severe sleep disturbance resulting in daytime somnolence.
a perfect diet will control hypoglycemia. It is not the food one
adds but what one removes that assures recovery. Patients must
totally avoid sugar, corn syrup, honey, sucrose, glucose,
dextrose or maltose. Heavy
starches such as potatoes, rice and pasta are also
forbidden. We allow one piece of fruit in a four hour period but
no juice since they contain excess fructose. Certain
carbohydrates such as sugar‑free bread are allowed but intake is
limited to one slice three times per day. All carbohydrates are
not created equal as can be seen by our list. You must follow
the diet as written with no substitutions: for example puffed
rice is allowed but not rice. Caffeine is not allowed since it
prolongs the action of insulin.
Improvement begins in about seven to ten days of beginning a
perfect diet. Considerable relief is afforded within one month.
Symptoms totally clear within two months but only if the diet
has been carefully followed. During the first ten days of
treatment, headaches from caffeine withdrawal and the fatigue
induced by changing the body's basic sources of fuel are common
and in some patients can be fairly intense.
Consider the entire dietary process as if one were building a
checking account. First, deposits must be made to obtain
sufficient funds. Only at this point should one begin writing
checks but with the understanding that balances are lowered with
each one written. Similarly, the hypoglycemia diet builds
energy reserves to the highest amount attainable for a given
individual. Only then can carbohydrate experimentation begin.
Each "cheat" draws on the credit line. Since no physician or
dietician can predict the final baseline diet, this hunt and
peck system is necessary for each patient. The first warning of
an excess may be spotted with the reoccurrence of any of the
above hypoglycemia symptoms. A stricter diet may again be
required to rebuild credit, or to meet demands for added energy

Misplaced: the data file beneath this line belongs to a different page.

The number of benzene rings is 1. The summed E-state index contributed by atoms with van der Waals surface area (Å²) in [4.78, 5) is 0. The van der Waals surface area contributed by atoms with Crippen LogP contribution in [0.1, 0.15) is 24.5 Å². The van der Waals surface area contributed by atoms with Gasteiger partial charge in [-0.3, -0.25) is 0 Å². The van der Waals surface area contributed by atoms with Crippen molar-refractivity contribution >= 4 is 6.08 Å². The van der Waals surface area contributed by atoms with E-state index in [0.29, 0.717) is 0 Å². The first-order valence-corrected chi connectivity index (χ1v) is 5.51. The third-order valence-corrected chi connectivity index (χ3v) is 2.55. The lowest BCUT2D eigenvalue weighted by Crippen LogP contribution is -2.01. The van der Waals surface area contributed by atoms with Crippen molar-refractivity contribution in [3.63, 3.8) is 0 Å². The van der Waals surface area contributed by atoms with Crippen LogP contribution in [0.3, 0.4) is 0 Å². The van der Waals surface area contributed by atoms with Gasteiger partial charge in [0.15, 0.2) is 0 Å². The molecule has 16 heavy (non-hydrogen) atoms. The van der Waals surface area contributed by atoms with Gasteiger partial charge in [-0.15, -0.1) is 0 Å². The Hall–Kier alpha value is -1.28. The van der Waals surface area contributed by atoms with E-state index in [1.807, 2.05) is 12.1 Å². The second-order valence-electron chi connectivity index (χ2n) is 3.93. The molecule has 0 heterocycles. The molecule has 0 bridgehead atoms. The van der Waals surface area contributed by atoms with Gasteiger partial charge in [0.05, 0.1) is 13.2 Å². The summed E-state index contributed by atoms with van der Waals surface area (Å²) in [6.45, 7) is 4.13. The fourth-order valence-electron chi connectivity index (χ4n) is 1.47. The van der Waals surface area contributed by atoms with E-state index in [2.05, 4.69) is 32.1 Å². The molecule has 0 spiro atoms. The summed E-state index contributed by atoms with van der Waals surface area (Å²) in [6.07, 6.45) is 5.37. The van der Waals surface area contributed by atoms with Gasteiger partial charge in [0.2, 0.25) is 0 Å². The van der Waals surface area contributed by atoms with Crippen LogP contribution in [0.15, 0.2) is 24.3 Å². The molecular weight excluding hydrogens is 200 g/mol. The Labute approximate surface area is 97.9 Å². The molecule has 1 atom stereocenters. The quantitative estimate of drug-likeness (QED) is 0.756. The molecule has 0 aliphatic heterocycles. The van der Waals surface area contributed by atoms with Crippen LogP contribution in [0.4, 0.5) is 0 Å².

at times of emotional or physical stress such as during the week
hypoglycemics also suffer from fibromyalgia. Symptoms overlap
greatly but not the acute ones listed above. Fibromyalgia
is a generalized metabolic disturbance that includes contracted,
working muscles, ligaments and tendons, which constantly burn
fuel. This is the subject of another paper we have written.
Predisposed individuals with fibromyalgia may attempt to create
energy by yielding to their carbohydrate cravings. The
resulting repetitive insulin bursts can tip them into
hypoglycemia. Patients with both conditions are among our
Dietary Restrictions The
Hypoglycemic Must Follow:
HAVE NONE OF THESE:
Alcohol (for one month)
in any form, including soft drinks
juices and dried fruits
Black‑eyed peas (cowpeas)
Garbanzo beans (chickpeas)
(limit popcorn to one cup)
Burritos (flour tortilla)
Caffeine, Dextrose, Maltose, Sucrose, Glucose, Honey, Corn
Syrup, Rice Syrup, Cane Syrup, Fructose, Agave Syrup, Cane
Sweeteners, Brown Rice Syrup.
(NON CALORIC SWEETENERS SUCH AS SUCRALOSE, STEVIA, CYCLAMATE,
SACCHARIN are fine. )
No compromise is allowed with the diet
for the carbohydrate intolerance syndrome.
One must eat correctly or symptoms continue. The reward of
well being is exhilarating when contrasted with the disabling
symptoms of hypoglycemia. It is yours to control.
St. Amand, M.D. Assistant Clinical Professor Medicine Endocrinology‑-Harbor-UCLA
Craig Marek, Medical Assistant
P. and Ipp, E. Metabolism, Vol. 43, No. 1 (January) 1994, pp 98‑103